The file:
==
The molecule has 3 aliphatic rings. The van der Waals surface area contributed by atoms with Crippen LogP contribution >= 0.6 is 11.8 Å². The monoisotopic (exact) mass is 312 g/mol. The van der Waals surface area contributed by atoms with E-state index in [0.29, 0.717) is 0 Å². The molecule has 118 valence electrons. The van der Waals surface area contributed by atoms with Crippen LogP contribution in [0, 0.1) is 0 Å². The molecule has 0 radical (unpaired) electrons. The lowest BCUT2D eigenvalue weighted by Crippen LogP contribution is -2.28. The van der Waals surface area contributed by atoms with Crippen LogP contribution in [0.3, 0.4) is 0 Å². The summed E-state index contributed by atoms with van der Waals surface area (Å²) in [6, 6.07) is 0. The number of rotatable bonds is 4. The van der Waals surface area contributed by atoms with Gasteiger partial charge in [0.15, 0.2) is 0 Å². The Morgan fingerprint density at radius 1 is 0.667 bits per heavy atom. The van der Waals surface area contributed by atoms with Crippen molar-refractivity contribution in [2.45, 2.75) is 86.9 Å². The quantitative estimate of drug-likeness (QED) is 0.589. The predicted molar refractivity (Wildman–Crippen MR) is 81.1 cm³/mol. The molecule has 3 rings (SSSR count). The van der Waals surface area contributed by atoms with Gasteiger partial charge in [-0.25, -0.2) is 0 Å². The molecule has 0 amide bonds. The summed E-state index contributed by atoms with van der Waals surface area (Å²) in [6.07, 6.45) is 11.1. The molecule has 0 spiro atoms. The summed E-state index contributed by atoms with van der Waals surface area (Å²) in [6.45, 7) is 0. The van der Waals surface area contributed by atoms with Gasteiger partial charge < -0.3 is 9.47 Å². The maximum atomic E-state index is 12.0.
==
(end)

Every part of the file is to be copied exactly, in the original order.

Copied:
The molecule has 3 aliphatic rings. The van der Waals surface area contributed by atoms with Crippen LogP contribution >= 0.6 is 11.8 Å². The monoisotopic (exact) mass is 312 g/mol. The van der Waals surface area contributed by atoms with E-state index in [0.29, 0.717) is 0 Å². The molecule has 118 valence electrons. The van der Waals surface area contributed by atoms with Crippen LogP contribution in [0, 0.1) is 0 Å². The molecule has 0 radical (unpaired) electrons. The lowest BCUT2D eigenvalue weighted by Crippen LogP contribution is -2.28. The van der Waals surface area contributed by atoms with Crippen LogP contribution in [0.3, 0.4) is 0 Å². The summed E-state index contributed by atoms with van der Waals surface area (Å²) in [6, 6.07) is 0. The number of rotatable bonds is 4. The van der Waals surface area contributed by atoms with Gasteiger partial charge in [0.15, 0.2) is 0 Å². The Morgan fingerprint density at radius 1 is 0.667 bits per heavy atom. The van der Waals surface area contributed by atoms with Crippen molar-refractivity contribution in [2.45, 2.75) is 86.9 Å². The quantitative estimate of drug-likeness (QED) is 0.589. The predicted molar refractivity (Wildman–Crippen MR) is 81.1 cm³/mol. The molecule has 3 rings (SSSR count). The van der Waals surface area contributed by atoms with Gasteiger partial charge in [-0.25, -0.2) is 0 Å². The molecule has 0 amide bonds. The summed E-state index contributed by atoms with van der Waals surface area (Å²) in [6.07, 6.45) is 11.1. The molecule has 0 spiro atoms. The summed E-state index contributed by atoms with van der Waals surface area (Å²) in [6.45, 7) is 0. The van der Waals surface area contributed by atoms with Gasteiger partial charge < -0.3 is 9.47 Å². The maximum atomic E-state index is 12.0.